It just keeps on building! Alright, here we go. Here's a question from Daniel P. He asks: Why no love for the food based suggestion pineapple?

Oh well it comes up a lot, I guess. And there's this idea that it's an exhaustible item to get inspiration from.

Have you had a pineapple show? Have you had a pineapple Harold?

I can't even remember Mike, we probably had, I honestly, I do not know, I can't even think back that far. It hasn't happened recently.

Are you a person who - we all get suggestions that we don't like, I've had suggestions that I don't personally like. Are you like "I guess we're playing with it" or are you full throttle?

I think if I got pineapple now I'd be fine.

Pineapple is a suggestion because it's a funny sounding word. And you want it at a comedy show because it's funny, right?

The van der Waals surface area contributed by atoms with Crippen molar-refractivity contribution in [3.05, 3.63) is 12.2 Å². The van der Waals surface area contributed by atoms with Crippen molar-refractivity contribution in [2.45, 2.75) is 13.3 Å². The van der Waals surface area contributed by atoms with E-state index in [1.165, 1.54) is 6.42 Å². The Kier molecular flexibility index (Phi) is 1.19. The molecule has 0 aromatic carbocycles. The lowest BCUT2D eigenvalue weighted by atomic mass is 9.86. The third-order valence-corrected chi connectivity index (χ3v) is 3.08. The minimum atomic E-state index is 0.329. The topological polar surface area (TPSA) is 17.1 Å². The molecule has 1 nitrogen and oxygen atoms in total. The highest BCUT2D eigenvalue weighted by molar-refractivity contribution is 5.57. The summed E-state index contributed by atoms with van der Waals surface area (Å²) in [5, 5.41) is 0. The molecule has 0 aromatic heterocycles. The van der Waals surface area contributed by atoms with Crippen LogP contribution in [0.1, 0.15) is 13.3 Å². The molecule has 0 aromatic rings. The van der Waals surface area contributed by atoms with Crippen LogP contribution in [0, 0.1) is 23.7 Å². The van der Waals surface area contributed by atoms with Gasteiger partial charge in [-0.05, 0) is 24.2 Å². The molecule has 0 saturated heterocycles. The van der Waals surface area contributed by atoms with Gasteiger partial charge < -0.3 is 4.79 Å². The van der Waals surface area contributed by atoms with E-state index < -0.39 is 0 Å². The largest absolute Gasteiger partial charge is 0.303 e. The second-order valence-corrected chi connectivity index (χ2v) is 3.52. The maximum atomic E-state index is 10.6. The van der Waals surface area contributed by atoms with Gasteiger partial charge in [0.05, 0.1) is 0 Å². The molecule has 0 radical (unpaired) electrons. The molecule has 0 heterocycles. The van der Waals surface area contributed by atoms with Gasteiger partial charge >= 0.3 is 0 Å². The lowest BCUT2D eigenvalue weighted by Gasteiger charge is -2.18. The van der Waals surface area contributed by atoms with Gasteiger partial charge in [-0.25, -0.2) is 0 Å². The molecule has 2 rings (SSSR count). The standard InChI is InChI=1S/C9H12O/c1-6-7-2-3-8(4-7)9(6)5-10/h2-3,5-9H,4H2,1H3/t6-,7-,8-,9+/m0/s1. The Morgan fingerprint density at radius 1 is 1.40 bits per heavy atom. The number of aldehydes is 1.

It's the most random looking fruit probably in the audiences mind. "Oh pineapple's a funny looking fruit because it's spikey and sweet!" Maybe. But like the worst suggestion we ever received and I shouldn't say that because there's no bad suggestions, right? 

There are certainly offensive suggestions or hacky suggestions.

Sure. Yeah well the one that The Wrong Shoulder got was "Taliban". 

Ooooh boy.

Yeah and it was an "ooh boy" Harold, let me tell ya. It was one of our earlier Harolds and weren't really, I certainly wasn't ready, we weren't stripping the suggestions to some kind of theme in the opening so basically all our scenes were very hard to be in and probably watch. And the Wrong Shoulder when we, the "Taliban" Harold, we all just cringe when we hear about it or talk about it.

Do you remember any scenes that happened?

Oh there was a school for suicide bombers.

Oh boy!

It wasn't, it wasn't pretty. It was below the cuff. Below the cuff, is that even a term?

It is now.